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Britain said that the trial in Iran on Saturday of Tehran embassy staff member Hossein Rassam was unacceptable and contradicted previous assurances from senior Iranian officials.

"This is completely unacceptable and directly contradicts assurances we have repeatedly been given by senior Iranian officials," a Foreign Office spokeswoman said.

"We deplore these trials and the so-called confessions of prisoners who have been denied their basic human rights," she added.

Iran put dozens of moderates and a French citizen on trial on Saturday for taking part in unrest after a disputed June presidential vote, and riot police used force to break up protests by relatives outside the courtroom.

During Saturday's session, Rassam told the court that Britain was involved in fomenting the unrest, according the IRNA news agency.

He said a budget of 300,000 pounds - or about $500,000 - had been allocated to establish contacts with Iranian political groups, influential individuals and activists, IRNA reported.

The news agency quoted him as saying that he personally established contacts before the election with the campaign headquarters of Mir Hossein Mousavi, the pro-reform candidate who says he was robbed of victory.

"My main responsibility was to gather information from Tehran and other cities by setting up contacts with individuals and influential parties and political groups and to send reports to London. ... The British Embassy, due to its hostile policies in Iran and fear of exposure of its contacts inside Iran, employed local staff to establish such contacts. I established such contacts based on orders from embassy officials," IRNA quoted Rassam as saying from the stand.

Rassam has been charged with espionage and acting against national security, IRNA reported.

The court cases marked the second round of a mass trial of moderates aimed at uprooting the opposition and ending street protests that erupted after the June 12 election which officials say was the "healthiest" vote since the 1979 Islamic revolution.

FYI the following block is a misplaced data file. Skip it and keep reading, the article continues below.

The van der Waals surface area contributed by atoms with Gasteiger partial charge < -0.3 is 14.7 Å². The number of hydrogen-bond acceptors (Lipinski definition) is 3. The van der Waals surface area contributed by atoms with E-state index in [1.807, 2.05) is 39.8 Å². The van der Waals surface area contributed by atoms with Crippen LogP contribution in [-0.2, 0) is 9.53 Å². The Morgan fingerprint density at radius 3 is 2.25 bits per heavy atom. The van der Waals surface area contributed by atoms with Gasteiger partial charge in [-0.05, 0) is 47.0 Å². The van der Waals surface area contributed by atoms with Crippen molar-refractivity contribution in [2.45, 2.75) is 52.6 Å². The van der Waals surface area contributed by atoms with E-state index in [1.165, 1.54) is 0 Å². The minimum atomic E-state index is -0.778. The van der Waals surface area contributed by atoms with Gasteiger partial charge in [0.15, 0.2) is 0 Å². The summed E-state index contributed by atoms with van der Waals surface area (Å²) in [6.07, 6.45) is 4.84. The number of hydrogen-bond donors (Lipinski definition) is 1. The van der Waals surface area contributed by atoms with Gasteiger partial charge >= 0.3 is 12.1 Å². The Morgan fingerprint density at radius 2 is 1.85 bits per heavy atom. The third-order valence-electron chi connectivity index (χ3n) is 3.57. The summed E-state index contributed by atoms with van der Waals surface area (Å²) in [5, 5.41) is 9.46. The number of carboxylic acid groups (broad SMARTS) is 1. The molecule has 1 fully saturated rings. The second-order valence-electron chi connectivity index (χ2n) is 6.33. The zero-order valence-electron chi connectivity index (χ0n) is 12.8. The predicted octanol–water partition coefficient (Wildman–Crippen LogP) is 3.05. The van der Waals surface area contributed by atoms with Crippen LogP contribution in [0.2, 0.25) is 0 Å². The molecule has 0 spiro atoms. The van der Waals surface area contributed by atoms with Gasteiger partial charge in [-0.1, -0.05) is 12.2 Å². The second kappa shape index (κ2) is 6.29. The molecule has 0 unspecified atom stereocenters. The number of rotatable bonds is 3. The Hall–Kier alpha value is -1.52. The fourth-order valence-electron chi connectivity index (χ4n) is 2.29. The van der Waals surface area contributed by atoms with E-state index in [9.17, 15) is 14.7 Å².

"Relatives of the defendants and a large group of people gathered in front of the court building on Saturday. When they chanted 'Allahu Akbar' (God is greatest), the riot police attacked them to disperse the crowd," the reformist Mosharekat website said.

"The charges include trying to weaken the position of Velayat-e Faqih (religious jurisprudence) in Iran (and) ... challenging the system's legitimacy," the mass indictment said, according to state television.

The defendants are also charged with "attempting to carry out a velvet revolution ... (and) having close contacts with foreign embassies and media," it said.

Leading moderates say the election was rigged in favour of hardline president Mahmoud Ahmadinejad and the resulting dispute has plunged Iran into its biggest internal crisis in 30 years.

At least 26 people were killed and hundreds arrested in the unrest.

Among those on trial are a 24-year-old French language teaching assistant, an Iranian-French local woman employed at the French embassy and an Iranian working for the British embassy.

Also on trial were prominent journalist Ahmad Zeydabadi and leading moderate politicians Ali Tajernia and Hedayat Agha'ie.

"A French woman accused of collecting information and provoking rioters and also a local female French embassy staffer are being tried today," the television said.

French citizen Clotilde Reiss, held in Tehran's Evin Prison, was arrested at a Tehran airport on July 1 on charges of espionage as she tried to leave Iran after spending five months in the central city of Isfahan.

Television showed Reiss, wearing a black Islamic outfit and headscarf, sitting in the front row in the courtroom. It was not clear whether she had a translator when the indictment was read.

France has rejected the charge against Reiss as "baseless" and French President Nicolas Sarkozy has called for her immediate release.

The French Foreign Ministry said on Saturday it had no comment on Reiss for now. It said the local embassy staff member, only identified as Afshar, was detained in mid-July.